Where are we in our galaxy?
A View From the Edge
The place you are standing occupies a spot on this planet. The field the farmer plows stretches across some of the surface. The coastline the fisherman sails goes from here to there. All these demonstrate the traditional need for maps. Where you are, how far you have to go, and in what direction; these are critical issues for us as we undertake our normal lives.
As man explored our planet Earth, we always sent cartographers (a fancy word for map makers) out into the unknown first. Lewis & Clark, Magellan, Drake, Humboldt, Livingstone, Rondon… all these great explorers had one thing uppermost in their minds: map what you see so you can explain it all back home, in order to open up a new frontier, so you can open up the future to everybody.
Twenty-two years ago, a most extraordinary mapping expedition took place. For the first time, in one continuous sweep, the surface and depth (of the oceans) of our planet were mapped from space with an instrument that was perhaps 10,000 times more accurate than any mapping tool used previously.
Not since the late ‘60s when we saw our planet for the first time as a whole (and learned it was a bit pear-shaped; glowing blue and brown and white in the vastness of near space) has anyone ever caused such a stir with geographers, geologists, explorers and resource managers.
The only one left out of this excitement 22 years ago was the general public.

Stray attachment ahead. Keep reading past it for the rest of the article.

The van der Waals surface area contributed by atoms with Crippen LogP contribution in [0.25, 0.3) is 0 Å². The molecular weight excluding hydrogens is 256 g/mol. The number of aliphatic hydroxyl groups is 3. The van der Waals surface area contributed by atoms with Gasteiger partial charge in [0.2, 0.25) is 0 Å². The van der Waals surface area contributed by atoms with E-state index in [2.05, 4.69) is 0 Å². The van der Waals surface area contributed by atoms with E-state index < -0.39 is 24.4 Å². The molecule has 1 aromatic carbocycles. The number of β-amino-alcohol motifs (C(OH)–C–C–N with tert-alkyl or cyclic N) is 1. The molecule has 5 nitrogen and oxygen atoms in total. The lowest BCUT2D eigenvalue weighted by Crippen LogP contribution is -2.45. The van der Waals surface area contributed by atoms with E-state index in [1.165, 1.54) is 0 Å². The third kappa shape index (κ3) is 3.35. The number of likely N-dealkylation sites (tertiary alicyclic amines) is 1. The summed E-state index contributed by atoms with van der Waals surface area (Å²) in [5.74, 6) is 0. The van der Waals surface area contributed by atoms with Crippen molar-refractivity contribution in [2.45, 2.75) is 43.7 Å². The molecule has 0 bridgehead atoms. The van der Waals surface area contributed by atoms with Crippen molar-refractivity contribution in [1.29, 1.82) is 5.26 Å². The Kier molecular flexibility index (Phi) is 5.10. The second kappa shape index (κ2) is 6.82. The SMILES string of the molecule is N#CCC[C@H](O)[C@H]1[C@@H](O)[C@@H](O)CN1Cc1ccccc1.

The NASA mapping mission during a Shuttle flight was a bit of a ho-hum to the general public. What was wrong is that the media didn’t understand what was going on.
After all, who needs a better map? We have road maps, we have air charts and we have sea charts.
What resulted, however, was a detailed map of your home planet as you — and most scientists — only guessed at: a planet full of new promise, unexplored, un-dreamed of resources and, most of all, a one-time global understanding of where and with what we humans live.
The mapping that the shuttle completed was like a whole-earth catalogue, a whole-earth census of the planet we live on. Like the cartographers of old, those astronauts completed an amazing task, one that opened up our understanding of the planet on which we live.
And that need to know what we have, what possibilities exist, is now being stretched to our solar system and galaxy. This need is the reason for the Hubble Space Telescope and, amazingly, the newer James Webb Space Telescope, which is a hundred times more powerful.
Those beautiful images you see, far beyond anything you may have imagined, are exactly the same as a new Lewis & Clark expedition, Humboldt’s or Drake’s voyages. The James Webb Space Telescope is creating a map for mankind’s future exploration.
That’s what your space dollar is being spent on: Great map-making and eventual human exploration that your children will learn about in school, right up there alongside Drake, Vasco de Gama, Cook, Lewis and Clark.
Peter Riva, a former resident of Amenia Union, now resides in New Mexico.